Ginger Snaps 2: Unleashed

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Ginger Snaps 2: Unleashed
Ginger Snaps2 Unleashed film.jpg
Theatrical release poster
Directed by Brett Sullivan
Produced by
Written by Megan Martin
Based on Characters
by Karen Walton
John Fawcett
Starring
Music by Kurt Swinghammer
Cinematography
  • Gavin Smith
  • Henry Less
Edited by Michele Conroy
Distributed by Lionsgate
Release date
  • January 30, 2004 (2004-01-30)
Running time
94 minutes
Country Canada
Language English
Budget $3.5 million[1]
Box office $80,372 (US)[1]

Ginger Snaps 2: Unleashed is a 2004 Canadian horror film. The film is a sequel to 2000 film, Ginger Snaps and the second installment in the Ginger Snaps series, written by Megan Martin and directed by Brett Sullivan.[2] A prequel, Ginger Snaps Back: The Beginning, was filmed back-to-back with Ginger Snaps 2: Unleashed and was also released in 2004. John Fawcett, director of the first film, executive produced.[3]

Plot[edit]

After the events of the first film, Brigitte Fitzgerald uses monkshood extract to fight the effects of the lycanthropy that transformed her sister into a werewolf. Brigitte shaves her body, cuts her arm with a scalpel, and logs the data about her healing ability. Ginger, her dead sister, appears as an apparition and warns her that monkshood is only a treatment, not a cure. After Brigitte injects a second dose of monkshood, she senses the presence of a male werewolf that has been stalking her. She quickly packs and opens the door, only to find Jeremy, a flirtatious librarian who has brought to her several books she attempted to check out earlier. The second injection causes toxic shock, and Jeremy attempts to bring her to the hospital; however, the male werewolf mauls him to death. Brigitte stumbles down the street and collapses in the snow.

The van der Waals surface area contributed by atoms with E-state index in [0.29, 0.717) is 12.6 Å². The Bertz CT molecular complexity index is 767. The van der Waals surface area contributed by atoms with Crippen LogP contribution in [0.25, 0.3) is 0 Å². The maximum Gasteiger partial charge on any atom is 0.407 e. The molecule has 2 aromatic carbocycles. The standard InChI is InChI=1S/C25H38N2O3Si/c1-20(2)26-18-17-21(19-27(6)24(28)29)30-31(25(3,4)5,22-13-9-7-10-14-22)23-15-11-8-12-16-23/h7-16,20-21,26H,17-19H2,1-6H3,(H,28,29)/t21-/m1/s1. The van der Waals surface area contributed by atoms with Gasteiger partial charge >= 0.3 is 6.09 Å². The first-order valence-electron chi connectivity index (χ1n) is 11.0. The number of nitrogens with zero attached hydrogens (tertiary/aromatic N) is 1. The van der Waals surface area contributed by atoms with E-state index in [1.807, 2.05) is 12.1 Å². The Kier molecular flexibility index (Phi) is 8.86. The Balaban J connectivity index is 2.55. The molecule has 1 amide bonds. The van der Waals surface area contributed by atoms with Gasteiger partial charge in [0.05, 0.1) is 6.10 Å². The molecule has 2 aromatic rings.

Brigitte wakes in a rehab clinic, from which she unsuccessfully attempts to escape. She pleads to be released, but the clinic's director Alice refuses. However, Brigitte palms a piece of glass to measure her healing rate. Tyler, a worker at the clinic, offers to trade monkshood for sexual favors, which she declines. As her healing rate accelerates, so does her rate of transformation. Ginger continues to appear, taunting Brigitte as she experiences growing cravings for sex and murder, as did Ginger previously. During a group therapy session, Brigitte fantasizes about being instructed to lie on the floor and masturbate; a vision of Ginger jolts her back to reality, and her palm is revealed to be covered in hair. Later, depressed, she holds the shard of glass to her throat in front of a mirror, but she does not kill herself.